South Africa have been should take advantage of government’s massive infrastructure plan with support from all sectors.

“This is a massive opportunity for the country, we need to seize it with both hands,” Deputy Director General of the Department of Trade and Industry Nimrod Zalk said on Friday.

Zalk was speaking at the last day of the Department of Economic Development’s 2nd Annual Economic Development Conference: Infrastructure and Development.

Building a highway in South Africa

The conference, which kicked off on Thursday, discussed government’s infrastructure plan for the country as announced by Jacob Zuma in his State of the Nation Address. Representatives of state owned enterprises, government departments, the private sector and labour held various panel discussions around the plan.

Deputy President Kgalema Motlanthe earlier this month said government was ready to roll out the infrastructure plan which lists 17 strategic integrated projects that cut across rail, road, schools and hospital construction.

The projects cover a range of economic and social infrastructure across all nine provinces with emphasis on poorer regions.

Eskom CEO Brian Dames said there was a challenge around localisation as well as skills development. “It is important for us as a country to create a stable economy as well as to boost local manufacturing and growth,” said Dames.

Welcoming the infrastructure plan, Stewart Jennings, the CEO of PG Group said it was up to the private sector and government to make it work. He called for the support of localisation, adding that the manufacturing sector was struggling.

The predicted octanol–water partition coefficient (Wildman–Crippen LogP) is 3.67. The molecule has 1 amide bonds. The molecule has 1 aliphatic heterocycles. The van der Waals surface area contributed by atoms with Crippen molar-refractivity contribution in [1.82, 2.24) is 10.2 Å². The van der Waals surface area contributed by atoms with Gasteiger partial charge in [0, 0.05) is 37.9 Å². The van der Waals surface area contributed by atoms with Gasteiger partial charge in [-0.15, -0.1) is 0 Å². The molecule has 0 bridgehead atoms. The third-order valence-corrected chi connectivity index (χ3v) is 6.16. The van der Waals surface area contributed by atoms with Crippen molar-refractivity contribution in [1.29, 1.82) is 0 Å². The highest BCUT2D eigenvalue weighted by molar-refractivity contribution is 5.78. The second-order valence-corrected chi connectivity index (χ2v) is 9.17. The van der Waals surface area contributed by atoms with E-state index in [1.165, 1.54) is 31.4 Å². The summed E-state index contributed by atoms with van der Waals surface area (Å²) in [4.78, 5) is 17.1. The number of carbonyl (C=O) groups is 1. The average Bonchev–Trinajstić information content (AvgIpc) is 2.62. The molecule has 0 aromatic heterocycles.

“Growth and employment is important, we need broad based growth,” he said, adding that agriculture, mining and manufacturing are the big employment creators.

Industrial Development Corporation (IDC) CEO Geoffrey Qhena said a co-ordinated approach from all stakeholders was needed to make the plan a success. If there is no co-ordination this will lead to progress not been made as it should.

He agreed that localisation was linked to infrastructure in that localisation leads to job creation as well as increases skills levels.

Co-ordination can only work if it based on trust, he said.

On the issue of infrastructure and jobs, Head of the Economic Research and Information Department of the IDC Jorge Maia said if the country could reduce dependency on imports, many jobs could be created.

As part of the infrastructure plan, investment in rail, water pipelines, energy generation and transmission infrastructure have been identified for Limpopo. The emphasis will be on coal and platinum mining for local use and export, with the region’s rail capacity expected to be extended to Mpumalanga power stations.

In KwaZulu-Natal, the plan identifies the need to strengthen the logistics and transport corridor between South Africa’s main industrial hubs, including beefing up access to Durban’s export and import facilities.

In the Western Cape, work will focus on strengthening maritime capacity in the Saldanha-Northern Cape linked region.

Energy projects will focus on supporting sustainable green energy initiatives nationally through a diverse range of clean energy options as outlined in the country’s Integrated Resource Plan (IRP) 2010. Through the IRP, it is envisaged that electricity distribution would be expanded to address historical imbalances.

On the improvement of social infrastructure, the plan notes that several new hospitals will be built while existing ones are set to be refurbished in preparation for the National Health Insurance Scheme. About 122 nursing colleges will be revamped, while 90 new schools will be built this year to replace inappropriate structures.

The Presidential Infrastructure Coordinating Commission – chaired by the President – is working on guidelines to ensure clear coordination among different provinces as they embark on various infrastructure programmes.

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ZIMENE MUMAKONDA

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